The mushroom cultivator. A practical guide to growing mushrooms at home

Paul Stamets. The mushroom cultivator. A practical guide to growing mushrooms at home. - Agarikon press, 1983

Содержание

FOREWORD by Dr. Andrew Weil

PREFACE

I. INTRODUCTION TO MUSHROOM CULTURE

II. STERILE TECHNIQUE AND AGAR CULTURE

III. GRAIN CULTURE

IV. THE MUSHROOM GROWING ROOM

V. COMPOST PREPARATION

VI. NON-COMPOSTED SUBSTRATES

VII. SPAWNING AND SPAWN RUNNING IN BULK SUBSTRATES

VIII. THE CASING LAYER

IX. STRATEGIES FOR MUSHROOM FORMATION (PINHEAD INITIATION)

X. ENVIRONMENTAL FACTORS: SUSTAINING THE MUSHROOM CROP

XL GROWING PARAMETERS FOR VARIOUS MUSHROOM SPECIES

XII. CULTIVATION PROBLEMS AND THEIR SOLUTIONS: A TROUBLESHOOTING GUIDE

XIII. THE CONTAMINANTS OF MUSHROOM CULTURE: IDENTIFICATION AND CONTROL

XIV. THE PESTS OF MUSHROOM CULTURE

XV. MUSHROOM GENETICS

APPENDICES

GLOSSARY

BIBLIOGRAPHY

INDEX

PHOTOGRAPHY AND ILLUSTRATION CREDITS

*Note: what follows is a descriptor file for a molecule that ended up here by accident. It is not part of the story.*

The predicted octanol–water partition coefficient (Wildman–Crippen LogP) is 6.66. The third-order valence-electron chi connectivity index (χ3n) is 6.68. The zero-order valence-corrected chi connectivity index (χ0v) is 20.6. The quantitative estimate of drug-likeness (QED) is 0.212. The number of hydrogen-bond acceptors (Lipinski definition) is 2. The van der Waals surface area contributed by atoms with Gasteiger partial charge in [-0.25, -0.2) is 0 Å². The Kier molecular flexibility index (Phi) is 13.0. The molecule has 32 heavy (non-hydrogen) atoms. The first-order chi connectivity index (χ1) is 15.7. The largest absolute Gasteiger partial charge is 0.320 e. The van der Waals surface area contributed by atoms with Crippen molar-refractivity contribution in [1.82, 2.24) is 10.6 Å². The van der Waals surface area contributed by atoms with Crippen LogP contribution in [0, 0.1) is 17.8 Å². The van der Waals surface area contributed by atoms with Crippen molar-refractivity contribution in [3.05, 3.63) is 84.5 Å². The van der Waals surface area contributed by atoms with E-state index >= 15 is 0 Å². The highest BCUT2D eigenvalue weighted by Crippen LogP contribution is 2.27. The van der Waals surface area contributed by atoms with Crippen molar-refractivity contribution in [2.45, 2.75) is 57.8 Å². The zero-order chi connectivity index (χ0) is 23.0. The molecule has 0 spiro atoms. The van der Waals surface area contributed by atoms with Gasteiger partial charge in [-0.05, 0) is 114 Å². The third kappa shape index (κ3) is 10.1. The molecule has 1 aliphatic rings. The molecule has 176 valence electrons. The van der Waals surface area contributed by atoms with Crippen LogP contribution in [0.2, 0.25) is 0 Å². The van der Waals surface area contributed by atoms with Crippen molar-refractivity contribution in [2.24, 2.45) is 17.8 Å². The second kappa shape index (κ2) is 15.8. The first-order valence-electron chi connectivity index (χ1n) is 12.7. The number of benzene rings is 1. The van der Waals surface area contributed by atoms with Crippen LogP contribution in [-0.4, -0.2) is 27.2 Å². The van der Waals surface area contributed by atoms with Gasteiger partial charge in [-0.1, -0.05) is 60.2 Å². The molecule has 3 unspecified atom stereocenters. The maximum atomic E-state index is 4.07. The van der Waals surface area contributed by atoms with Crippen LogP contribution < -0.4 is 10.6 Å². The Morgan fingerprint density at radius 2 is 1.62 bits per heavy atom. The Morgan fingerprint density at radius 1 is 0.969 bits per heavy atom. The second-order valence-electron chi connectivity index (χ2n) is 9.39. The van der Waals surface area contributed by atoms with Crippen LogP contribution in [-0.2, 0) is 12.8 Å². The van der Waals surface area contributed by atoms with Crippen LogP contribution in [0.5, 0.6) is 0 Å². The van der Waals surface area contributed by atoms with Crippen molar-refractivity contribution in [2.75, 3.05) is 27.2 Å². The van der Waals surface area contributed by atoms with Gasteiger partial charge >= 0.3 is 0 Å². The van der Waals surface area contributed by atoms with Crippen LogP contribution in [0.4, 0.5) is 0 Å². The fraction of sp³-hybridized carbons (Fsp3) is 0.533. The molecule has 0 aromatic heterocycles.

ACKNOWLEDGEMENTS

OCR
The Contaminants of Mushroom Culture/269
cylindrical, or are simply irregular in form and have peg-like markings ("scars") where adjacent
spores have been attached.

History, Use and/or Medical Implications: Some species toxic. Cladosporium carrionhi
causes a severe skin infection that is usually associated with workers who suffer punctures from
thorns or splinters.

Comments:

In one study (Kramer, 1959) where agar plates were exposed daily to the outside air
over a period of two years, Cladosporium spores were found to be the most numerically common
of all airborne fungi, representing 45% of the totals tallied. Of these species, C. cladosporioides
was the most frequently encountered. In contrast, Pen/c/Ilium is the most common fungus indoors,
undoubtedly due to the food habits of humans.

The dark conidiophore and the two celled conidia (spores) are the most distinquishing features
of this genus. Over 1 60 species have been described. The perfect stage of a variety of C. herbarum
Link ex Fr. is Mycosphaerella tulasnel Janz. C. herbarum has been isolated from timber, logs and

wood pulp. Cladosporium resinae lives on creosote and other petroleum products, including the
petroleum jelly used to "grease" the seals of pressure cookers. C. fulvum Cke. attacks tomato
leaves, appearing as brown to violet colonies. Other molds similar in appearance are Pen/c//I/urn
and Aspergillus.
For more in format/on see "Contribution to the Know/edge of the Genus Cladosporium L/nk.

ex Fr." by De Fries, 1952.
See Co/or Photograph 20.

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